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Is there an easy way to remember the operatos precedence?

maha anna
Ranch Hand

Joined: Jan 31, 2000
Posts: 1467
Can someone tell me a easy way to rembember the operator precedence.. It bugs me always when I see a code like the foll.
Who will write code like this in practice...? I am always used to put ( ) to ensure what I want the computer to do and make myself and other clear at ant time.

Assuming this code is there in a program what will be the val of n after n >>= 2; statement. How do we go about it.
Thank you.
CitySlicker
Greenhorn

Joined: Feb 03, 2000
Posts: 16
Take a look at operator precedence. You'll find that addition/mult/ are rather high and that boolean ops are low.
So here is how this code works:
<code>
int n=7;
n <<= 3;<br /> //56 becuase 7 to binary is 111 <br /> //now push 3 zeros from behind<br /> //111000 = 56 dec.<br /> n = n & n + 1 | n + 2 ^ n + 3;<br /> //addition is higher than boolean<br /> //so n &(n +1) | (n +2) ^ (n +3)<br /> // n & 59 | 58 ^ 59 (just start from left and go right)<br /> // n = 57<br /> n >>= 2;
//pushing in 2 zeros from left to right=
//111001 -> 001110 = 14
</code>
n is 14 in the end. I just kind of "memorize/visualize" op precedence.
maha anna
Ranch Hand

Joined: Jan 31, 2000
Posts: 1467
// n & 59 | 58 ^ 59 (just start from left and go right)
Step 1--> 111000 & 111011 | 111010 ^ 111011
Step 2--> 111000 | 111010 ^ 111011
Step 3--> 111010 ^ 111011
Step 4--> 000001
Gives 1 when we go from left to right. How did you get the ans diff. I think among bitwise | & ^ there is another precedence order.
Jim Yingst
Wanderer
Sheriff

Joined: Jan 30, 2000
Posts: 18671
If you compile and run, you will see that 14 is the correct answer. The order of precedence for bitwise operators is &, ^, | - "just start from left and go right" is incorrect. Here is a corrected calculation:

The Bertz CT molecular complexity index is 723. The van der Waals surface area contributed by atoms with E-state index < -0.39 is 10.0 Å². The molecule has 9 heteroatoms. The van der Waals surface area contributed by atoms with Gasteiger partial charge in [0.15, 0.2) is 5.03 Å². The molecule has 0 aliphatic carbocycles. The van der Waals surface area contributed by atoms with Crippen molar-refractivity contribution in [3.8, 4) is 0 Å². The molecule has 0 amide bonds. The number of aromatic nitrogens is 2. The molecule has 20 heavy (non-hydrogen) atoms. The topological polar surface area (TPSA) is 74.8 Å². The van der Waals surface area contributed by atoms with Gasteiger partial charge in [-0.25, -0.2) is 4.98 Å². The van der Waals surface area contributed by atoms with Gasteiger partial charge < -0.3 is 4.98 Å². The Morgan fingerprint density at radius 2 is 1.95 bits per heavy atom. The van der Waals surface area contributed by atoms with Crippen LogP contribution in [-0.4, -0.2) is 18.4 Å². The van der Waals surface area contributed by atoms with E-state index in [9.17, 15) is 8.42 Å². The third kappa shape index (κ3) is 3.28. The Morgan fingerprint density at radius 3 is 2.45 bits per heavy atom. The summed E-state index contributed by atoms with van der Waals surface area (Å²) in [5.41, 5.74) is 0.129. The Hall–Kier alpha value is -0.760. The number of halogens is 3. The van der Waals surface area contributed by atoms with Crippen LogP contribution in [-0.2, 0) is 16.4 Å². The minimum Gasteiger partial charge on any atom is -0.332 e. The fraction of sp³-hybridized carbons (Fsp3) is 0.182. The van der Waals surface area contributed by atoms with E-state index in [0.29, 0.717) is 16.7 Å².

<code><pre>n = n & n + 1 | n + 2 ^ n + 3;
n = 56 & 57 | 58 ^ 59;
n = 56 & 57 | 58 ^ 59;
n = 111000 & 111001 | 111010 ^ 111011;
n = (111000 & 111001) | 111010 ^ 111011; // evaluate &
n = 111000 | (111010 ^ 111011); // evaluate ^
n = 111000 | 000001; // evaluate |
n = 111001;</pre></code>
And then:
<code><pre>n >>= 2;
n = 111001 >> 2;
n = 1110;
n = 14;</pre></code>
Here's a complete list of operator precedence:

  1. ++, --, + (unary), - (unary), ~, !, and any cast
  2. *, /, %
  3. +, -
  4. <<, >>, >>>
  5. <, <=, >, >=, instanceof
  6. ==, !=
  7. &
  8. ^
  9. |
  10. &&
  11. | |
  12. ?: (ternary)
  13. =, *=, /=, %=, +=, -=, <<=, >>=, >>>=, &=, ^=, |=

  14. Anything listed on the same line is equal precedence - evaluate left to right.

"I'm not back." - Bill Harding, Twister
maha anna
Ranch Hand

Joined: Jan 31, 2000
Posts: 1467
Thank you Mr.Jim. I really appreciate your help.
regds. Now I have to remember all this...which is HAAAARD.
Maha Anna.
Gilbert Baron
Greenhorn

Joined: Feb 12, 2000
Posts: 23
Look at the Bruce Eckel Thinking in Java. He has a mnemonic.
Ulcer Unary
Addicts Arithmetic
Like Logical
C Comparison
A Lot Assignment

Not perfect by any means but helpful.
I have not seen more than one or two questions on any mock that needs this other than Multiply before add and other simple ones.
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